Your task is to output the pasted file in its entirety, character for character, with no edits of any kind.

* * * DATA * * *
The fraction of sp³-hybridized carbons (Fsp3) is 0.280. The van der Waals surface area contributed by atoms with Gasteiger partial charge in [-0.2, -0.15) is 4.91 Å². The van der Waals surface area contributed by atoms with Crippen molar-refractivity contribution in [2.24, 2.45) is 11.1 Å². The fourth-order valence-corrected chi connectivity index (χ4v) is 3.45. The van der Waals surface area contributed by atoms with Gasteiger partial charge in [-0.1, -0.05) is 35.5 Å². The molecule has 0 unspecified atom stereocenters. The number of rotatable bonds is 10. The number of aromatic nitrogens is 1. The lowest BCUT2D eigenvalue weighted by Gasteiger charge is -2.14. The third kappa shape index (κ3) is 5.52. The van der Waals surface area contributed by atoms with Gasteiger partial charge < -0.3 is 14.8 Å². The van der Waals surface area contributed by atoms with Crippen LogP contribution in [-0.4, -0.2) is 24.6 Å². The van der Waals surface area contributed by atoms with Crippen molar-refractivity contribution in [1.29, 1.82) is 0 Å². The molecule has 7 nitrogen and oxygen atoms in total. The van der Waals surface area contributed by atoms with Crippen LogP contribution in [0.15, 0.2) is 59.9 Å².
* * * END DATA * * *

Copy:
The fraction of sp³-hybridized carbons (Fsp3) is 0.280. The van der Waals surface area contributed by atoms with Gasteiger partial charge in [-0.2, -0.15) is 4.91 Å². The van der Waals surface area contributed by atoms with Crippen molar-refractivity contribution in [2.24, 2.45) is 11.1 Å². The fourth-order valence-corrected chi connectivity index (χ4v) is 3.45. The van der Waals surface area contributed by atoms with Gasteiger partial charge in [-0.1, -0.05) is 35.5 Å². The molecule has 0 unspecified atom stereocenters. The number of rotatable bonds is 10. The number of aromatic nitrogens is 1. The lowest BCUT2D eigenvalue weighted by Gasteiger charge is -2.14. The third kappa shape index (κ3) is 5.52. The van der Waals surface area contributed by atoms with Gasteiger partial charge < -0.3 is 14.8 Å². The van der Waals surface area contributed by atoms with Crippen LogP contribution in [-0.4, -0.2) is 24.6 Å². The van der Waals surface area contributed by atoms with Crippen molar-refractivity contribution in [1.29, 1.82) is 0 Å². The molecule has 7 nitrogen and oxygen atoms in total. The van der Waals surface area contributed by atoms with Crippen LogP contribution in [0.15, 0.2) is 59.9 Å².